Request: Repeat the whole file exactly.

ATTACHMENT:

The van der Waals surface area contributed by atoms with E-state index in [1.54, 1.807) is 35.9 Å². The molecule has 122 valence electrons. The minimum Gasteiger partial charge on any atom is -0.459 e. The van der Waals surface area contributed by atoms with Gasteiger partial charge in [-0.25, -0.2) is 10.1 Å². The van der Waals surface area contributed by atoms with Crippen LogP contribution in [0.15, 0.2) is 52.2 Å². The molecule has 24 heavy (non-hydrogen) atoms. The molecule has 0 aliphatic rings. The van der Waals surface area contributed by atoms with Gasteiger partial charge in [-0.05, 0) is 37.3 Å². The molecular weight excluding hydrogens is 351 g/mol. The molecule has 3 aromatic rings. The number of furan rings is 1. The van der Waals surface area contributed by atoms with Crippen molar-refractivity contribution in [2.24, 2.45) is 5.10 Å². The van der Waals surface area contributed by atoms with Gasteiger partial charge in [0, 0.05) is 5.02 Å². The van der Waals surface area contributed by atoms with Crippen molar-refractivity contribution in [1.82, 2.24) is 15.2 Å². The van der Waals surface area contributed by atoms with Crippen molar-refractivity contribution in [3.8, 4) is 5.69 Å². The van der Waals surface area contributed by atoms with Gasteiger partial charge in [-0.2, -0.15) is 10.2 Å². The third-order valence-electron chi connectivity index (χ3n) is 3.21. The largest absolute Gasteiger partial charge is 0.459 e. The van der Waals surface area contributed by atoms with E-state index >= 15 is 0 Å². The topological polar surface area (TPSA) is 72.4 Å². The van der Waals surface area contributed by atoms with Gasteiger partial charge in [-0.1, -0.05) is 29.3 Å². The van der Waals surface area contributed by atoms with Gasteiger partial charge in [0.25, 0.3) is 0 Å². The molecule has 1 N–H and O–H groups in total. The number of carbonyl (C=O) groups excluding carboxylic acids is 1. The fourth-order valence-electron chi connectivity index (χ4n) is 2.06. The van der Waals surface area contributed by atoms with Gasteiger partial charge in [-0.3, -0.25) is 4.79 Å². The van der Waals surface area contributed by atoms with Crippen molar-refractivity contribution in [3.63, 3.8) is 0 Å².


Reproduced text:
The van der Waals surface area contributed by atoms with E-state index in [1.54, 1.807) is 35.9 Å². The molecule has 122 valence electrons. The minimum Gasteiger partial charge on any atom is -0.459 e. The van der Waals surface area contributed by atoms with Gasteiger partial charge in [-0.25, -0.2) is 10.1 Å². The van der Waals surface area contributed by atoms with Crippen LogP contribution in [0.15, 0.2) is 52.2 Å². The molecule has 24 heavy (non-hydrogen) atoms. The molecule has 0 aliphatic rings. The van der Waals surface area contributed by atoms with Gasteiger partial charge in [-0.05, 0) is 37.3 Å². The molecular weight excluding hydrogens is 351 g/mol. The molecule has 3 aromatic rings. The number of furan rings is 1. The van der Waals surface area contributed by atoms with Crippen molar-refractivity contribution in [2.24, 2.45) is 5.10 Å². The van der Waals surface area contributed by atoms with Gasteiger partial charge in [0, 0.05) is 5.02 Å². The van der Waals surface area contributed by atoms with Crippen molar-refractivity contribution in [1.82, 2.24) is 15.2 Å². The van der Waals surface area contributed by atoms with Crippen molar-refractivity contribution in [3.8, 4) is 5.69 Å². The van der Waals surface area contributed by atoms with Gasteiger partial charge in [-0.2, -0.15) is 10.2 Å². The third-order valence-electron chi connectivity index (χ3n) is 3.21. The largest absolute Gasteiger partial charge is 0.459 e. The van der Waals surface area contributed by atoms with E-state index >= 15 is 0 Å². The topological polar surface area (TPSA) is 72.4 Å². The van der Waals surface area contributed by atoms with Gasteiger partial charge in [-0.1, -0.05) is 29.3 Å². The van der Waals surface area contributed by atoms with Gasteiger partial charge in [0.25, 0.3) is 0 Å². The molecule has 1 N–H and O–H groups in total. The number of carbonyl (C=O) groups excluding carboxylic acids is 1. The fourth-order valence-electron chi connectivity index (χ4n) is 2.06. The van der Waals surface area contributed by atoms with Gasteiger partial charge in [-0.3, -0.25) is 4.79 Å². The van der Waals surface area contributed by atoms with Crippen molar-refractivity contribution in [3.63, 3.8) is 0 Å².